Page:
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Commentary: Gridlock or grid upgrade? Legislation aims to address grid readiness 

An electric vehicle charging station. Getty Images photo.

By Nick Bibby

The writer is a principal with Advanced Energy United, a national trade association.

Would you be surprised if I told you that the number of electric vehicles (EVs) in Maryland increased by over 3,000% since 2013? EVs are continuing their upward trend in Maryland and around the U.S., marking a record 12% market share in December alone. But with all these new EVs in our state and country, how are we preparing our grid for the needed power?

Let’s look at some recent data on how much electricity is needed in Maryland to handle the anticipated levels of just transportation electrification. Analysis by the Electric Power Research Institute shows that Montgomery County alone will require an additional 1.8 terawatt-hours (TWh) of electricity production to support anticipated levels of light-duty transportation electrification by 2030 — just six years away. A nearly 350% increase in electricity usage from just light-duty EVs.

To further illustrate, research conducted by National Grid, a gas and electric company; CALSTART, a national nonprofit that focuses on clean transportation; and RMI, a clean energy research organization, shows a typical highway rest stop will need about 20 fast chargers for EVs to meet demand. That’s the equivalent of powering a professional outdoor sports stadium, and about half of the power needed to serve the entire Empire State Building.

It’s not just electric transportation that Maryland must prepare for; building electrification is also increasing. Two of Maryland’s most populous counties, Montgomery and Howard, have both passed legislation to phase out fossil fuel use in new construction starting as early as 2027, and the sale of heat pumps surpassed that of gas furnaces for the second year in a row — this time, by 21% in 2023.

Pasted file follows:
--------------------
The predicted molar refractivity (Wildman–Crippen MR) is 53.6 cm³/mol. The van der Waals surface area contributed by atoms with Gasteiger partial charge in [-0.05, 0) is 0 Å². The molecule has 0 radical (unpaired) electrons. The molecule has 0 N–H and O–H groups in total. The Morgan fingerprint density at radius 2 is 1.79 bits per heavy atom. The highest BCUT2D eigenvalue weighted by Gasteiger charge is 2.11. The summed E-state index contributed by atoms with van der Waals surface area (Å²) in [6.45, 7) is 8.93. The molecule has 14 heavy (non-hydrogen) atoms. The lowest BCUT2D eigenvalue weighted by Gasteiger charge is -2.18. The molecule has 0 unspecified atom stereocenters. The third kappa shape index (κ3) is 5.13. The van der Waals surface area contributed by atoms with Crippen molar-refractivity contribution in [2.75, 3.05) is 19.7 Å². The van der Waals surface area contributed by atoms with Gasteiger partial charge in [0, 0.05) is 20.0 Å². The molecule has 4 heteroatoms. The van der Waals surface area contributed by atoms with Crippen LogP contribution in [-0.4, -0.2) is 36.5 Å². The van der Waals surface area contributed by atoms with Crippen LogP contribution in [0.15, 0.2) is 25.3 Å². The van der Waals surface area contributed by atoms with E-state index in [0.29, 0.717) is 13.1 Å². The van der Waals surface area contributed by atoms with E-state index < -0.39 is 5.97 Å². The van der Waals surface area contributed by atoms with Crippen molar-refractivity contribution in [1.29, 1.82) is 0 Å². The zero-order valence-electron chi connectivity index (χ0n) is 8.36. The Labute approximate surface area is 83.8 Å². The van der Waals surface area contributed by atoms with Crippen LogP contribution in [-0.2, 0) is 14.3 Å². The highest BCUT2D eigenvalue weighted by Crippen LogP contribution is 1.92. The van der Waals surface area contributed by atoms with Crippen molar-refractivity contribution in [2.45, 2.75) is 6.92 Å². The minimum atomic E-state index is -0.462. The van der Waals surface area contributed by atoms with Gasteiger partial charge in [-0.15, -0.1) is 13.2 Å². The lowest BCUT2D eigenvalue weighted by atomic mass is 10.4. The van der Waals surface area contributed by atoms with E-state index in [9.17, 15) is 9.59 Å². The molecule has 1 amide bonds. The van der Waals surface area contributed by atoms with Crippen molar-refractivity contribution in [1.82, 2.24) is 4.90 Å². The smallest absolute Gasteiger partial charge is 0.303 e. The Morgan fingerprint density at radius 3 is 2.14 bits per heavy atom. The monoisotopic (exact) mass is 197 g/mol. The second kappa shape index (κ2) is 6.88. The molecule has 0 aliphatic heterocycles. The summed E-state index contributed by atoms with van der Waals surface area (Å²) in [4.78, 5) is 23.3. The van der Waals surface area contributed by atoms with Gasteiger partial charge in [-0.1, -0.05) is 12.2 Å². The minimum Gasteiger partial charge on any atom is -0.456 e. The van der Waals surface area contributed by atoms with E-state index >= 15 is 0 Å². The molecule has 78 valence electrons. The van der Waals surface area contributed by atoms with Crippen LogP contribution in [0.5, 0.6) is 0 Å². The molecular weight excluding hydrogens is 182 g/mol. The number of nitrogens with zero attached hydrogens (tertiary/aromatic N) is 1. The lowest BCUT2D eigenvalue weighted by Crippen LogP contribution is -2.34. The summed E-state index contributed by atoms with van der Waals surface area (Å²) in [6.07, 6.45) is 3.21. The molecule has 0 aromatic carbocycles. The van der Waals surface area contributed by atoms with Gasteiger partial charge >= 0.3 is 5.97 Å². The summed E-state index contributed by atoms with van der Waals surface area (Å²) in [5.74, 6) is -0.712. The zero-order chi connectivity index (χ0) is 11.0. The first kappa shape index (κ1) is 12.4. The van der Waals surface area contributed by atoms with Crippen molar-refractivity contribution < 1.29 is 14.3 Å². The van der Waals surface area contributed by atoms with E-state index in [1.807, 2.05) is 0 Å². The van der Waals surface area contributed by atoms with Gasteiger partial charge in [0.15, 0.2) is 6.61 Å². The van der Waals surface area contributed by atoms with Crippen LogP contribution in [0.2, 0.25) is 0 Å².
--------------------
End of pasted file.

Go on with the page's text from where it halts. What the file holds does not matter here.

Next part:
The auto industry is now fully committed to a future of EVs, and simultaneously, more homes and businesses are increasingly turning away from gas appliances in favor of new, high-performance electric alternatives like heat pump water heaters and air source heat pumps. Traditional long-term “top-down” resource planning will struggle to keep up with this transition, risking delays for Marylanders in accessing these superior technologies.

Ultimately this issue will require elected officials and decision-makers in Maryland and elsewhere to invest time and attention into this matter, and everyone from EV charging companies to renewable developers to energy efficiency providers have a shared interest in strengthening the grid.

To ensure Maryland addresses this challenge head-on, Sen. Katie Fry Hester has introduced Senate Bill 1083, requiring the state’s Public Service Commission and utilities do more toward getting the grid ready to handle the influx of EVs and building electrification.

Recognizing the state’s transportation electrification and building decarbonization goals, Senator Hester’s legislation aims to get Maryland’s grid ready. What does this look like?

Maryland must enhance its electric distribution system planning by using a more highly localized, “bottom-up” forecasting model to identify changes in customer demand down to which homes are likely to adopt EVs, heat pumps, and solar or storage technologies. Just as electrification continues to increase, we must anticipate where on the distribution grid we’ll need upgrades to support that electrification, and then prioritize the distribution system upgrades that will support overburdened communities, lower electric bills, and improve our air quality.

Additionally, we need to ensure that gas and electric utilities are coordinating to ensure that our electric system is ready to accommodate new electric appliance load when it’s needed by the customer. While we’re at it, we must identify the optimal locations for the deployment of distributed energy resources like solar and energy storage systems, based on our distribution system, customer needs, and our state’s decarbonization goals.

Ultimately, this is a first step in getting utilities to upgrade their infrastructure in anticipation of increased demand, to improve the customer adoption experience, leverage more distributed energy resources, bolster grid resiliency, support the state’s electrification goals, and mitigate ratepayer impacts.

There is a unique opportunity here to cement Maryland’s status as not only being bold and ambitious in its energy policy but being smart about it, too.


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Commentary: Gridlock or grid upgrade? Legislation aims to address grid readiness